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Unit Structures, through its use of two bassists (Henry Grimes and Alan Silva) and the two-reed front of Ken McIntyre and Taylor-mainstay Jimmy Lyons, suggests a "double band." Yet such structures become almost meaningless in Taylor's world: it is all about energy and exploration. Punctuated by percussive bursts and melodic eruptions, Unit Structures is, despite its title, impressionistic and whimsical, although devoid of all standard structures and romance. Instead, Taylor pushes his band to explore the limits of improvisation where nothing--neither form, nor melody, nor structure--is a given. Still challenging listening after nearly four decades. --Fred Goodman
Top Customer Reviews
Unit Structures really has to be understood as a series of compositions. Unlike much of the New York avant-garde music of the 60's, this really isn't "free" jazz. Taylor's music is always highly controlled...just listen to how his piano "directs" the soloists and the rhythm section. His is not a cacophonous art, despite it's surface. Many of the works are based on predetermined modal scales, improvisations based on precomposed motives and themes, and obssessive development of tiny rhythmic cells. In many ways, Taylor shows influences of the European avant-garde (or influence on the European avant-garde) and yet the music always has a sense of it's jazz, blues and African roots. As such, I think Taylor may have been the most influential jazz composer of the 60's...paving the way for the experiements of Roscoe Mitchell, Henry Threadgill and other structuralists of the late 20th century avant-garde in jazz.
I think many others have hit on the way to listen to this music. Don't try to figure it out right away. Let the waves of sound wash over you first. As you listen more and more, the sense and structure of this music becomes more clear. This is music that can engage the head, but engages the heart first. It is almost shamanic music.
About the music, this features one of the best groups Taylor ever led. Drummer Andrew Cyrille, bassists Henry Grimes and Alan Silva
and altoist Jimmy Lyons were "regular" (if that can be said about guys who rarely had the chance to perform in public)band members of taylors various groups over the years. Added to this nucleus was multi-reedist McIntyre and trumpeter Eddie Gale Stevens. Especially the former is crucial to the overall sound of the album. The basses were used in a very cool way:Grimes kept the pulse going, functioning as a "traditonal" bass while Silva was "freer" and played with a bow, often in a very high register, commenting on the soloists various movements.
The first song "Steps" features McIntyre on alto (Stevens does not play on this song). It starts with a very complicated stop-start theme before an almost boogie-woogieish piano line introduces a screaming, intense McIntyre solo. The energy level is VERY high with Taylor variously playing/changing patterns and improvising along with the soloists. The greatest part of the song is Taylors solo which starts as a piano-drums duet before kicking into overdrive with the basses joining in. Awesome!!!Read more ›
I have only given the recording four stars because this session is definitely in dire need of remastering. For such classic and incredibly executed music, it is unfortunate that the sound of this Blue Note CD is fairly muddy and lacking in color. It is almost maddening to hear Taylor's piano sound as though it is underwater. The drums sound dull and Silva's incredible bass playing lacks clarity on this CD. Try to find an original LP copy of this session, because it will sound much better than this CD, which is a poor representation of the session.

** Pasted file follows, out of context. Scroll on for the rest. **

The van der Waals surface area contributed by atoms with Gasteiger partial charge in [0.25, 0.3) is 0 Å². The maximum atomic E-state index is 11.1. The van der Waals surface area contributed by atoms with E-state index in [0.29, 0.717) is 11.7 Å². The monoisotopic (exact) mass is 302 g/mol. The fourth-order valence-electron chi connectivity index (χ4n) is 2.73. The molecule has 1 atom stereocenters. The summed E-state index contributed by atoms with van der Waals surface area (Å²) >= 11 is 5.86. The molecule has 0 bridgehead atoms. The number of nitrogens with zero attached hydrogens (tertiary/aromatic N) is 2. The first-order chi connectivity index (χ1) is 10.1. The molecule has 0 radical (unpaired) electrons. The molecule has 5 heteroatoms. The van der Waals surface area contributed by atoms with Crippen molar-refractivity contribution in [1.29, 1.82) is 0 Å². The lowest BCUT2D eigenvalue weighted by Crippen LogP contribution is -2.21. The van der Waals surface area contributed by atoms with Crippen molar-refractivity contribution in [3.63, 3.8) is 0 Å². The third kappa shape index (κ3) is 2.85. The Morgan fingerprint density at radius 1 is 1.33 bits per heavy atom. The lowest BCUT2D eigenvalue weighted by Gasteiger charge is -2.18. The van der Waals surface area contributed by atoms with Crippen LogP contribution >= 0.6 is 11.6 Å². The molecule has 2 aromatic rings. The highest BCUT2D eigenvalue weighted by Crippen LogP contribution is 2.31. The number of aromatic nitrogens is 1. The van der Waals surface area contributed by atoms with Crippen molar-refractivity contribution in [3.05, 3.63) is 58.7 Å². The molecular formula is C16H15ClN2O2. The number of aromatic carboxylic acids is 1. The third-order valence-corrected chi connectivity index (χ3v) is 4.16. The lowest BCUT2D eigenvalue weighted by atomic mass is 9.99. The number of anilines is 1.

Most Recent Customer Reviews
I love Jazz; this is noise and not the good kind either. I love Coltrane, Albert Alyer, Archie Shepp and Andrew Hill just to name 4 of the New Thing. Read morePublished 8 months ago by Uncle John 5oh
The music is typical New Thing from the sixties. High energy playing, but somehow chaotic and lacking a melody or strong harmonic structures. Read morePublished 16 months ago by Pierre Taminiaux
While reading a book by August Kleinzahler, he mentioned Cecil Taylor. I had heard of him, but never did anything about it till now. What an improv. Read morePublished on December 21, 2012 by Shale
I can't really say what it is about this (and Conquistador), but they are absolutely addictive, I just can't stop listening to them!Published on June 24, 2012 by Lisa
This is the companion to Cecil Taylor's Conquistador. Unit Structures works in the same format, but without the great Eddie Gale on trumpet. Read morePublished on December 19, 2009 by Bill Your 'Free Form FM Print DJ
This record is one of the seminal recordings in Jazz and perhaps one of the most interesting developments in music as a whole. Read morePublished on May 11, 2009 by Michael L. Lewis
Cecil Taylor is one of those pianists that is so stubborn and consumed with himself that he just can't make good music much like when Coltrane went off the deep end, but only... Read morePublished on December 11, 2008 by Transfigured Knight
There should be no misunderstanding - Cecil Taylor meant it when he called this album "Unit Structures". Read morePublished on June 23, 2007 by nadav haber
Although nothing here is as shocking as Albert Ayler's forays into structure/less jazz improvisation--nor as revolutionary as Ornette Coleman's hard-charging free-bop assault;... Read morePublished on June 1, 2007 by Jules McCaffery
|Topic||From this Discussion|
|Duke Ellington Starting Point?||
FAR EAST SUITE is incredible!
AFRO-BOSSA is darn good!
AND HIS MOTHER CALLED HIM BILL (Strayhorn tribute) is fabulous!!!
ALMOST ANY collection of Duke's stuff from the 1930s & '40s on the Columbia & RCA labels (Swing Era/danceable)
Aug 21, 2012 by Shemp-Masta-Flash | See all 3 posts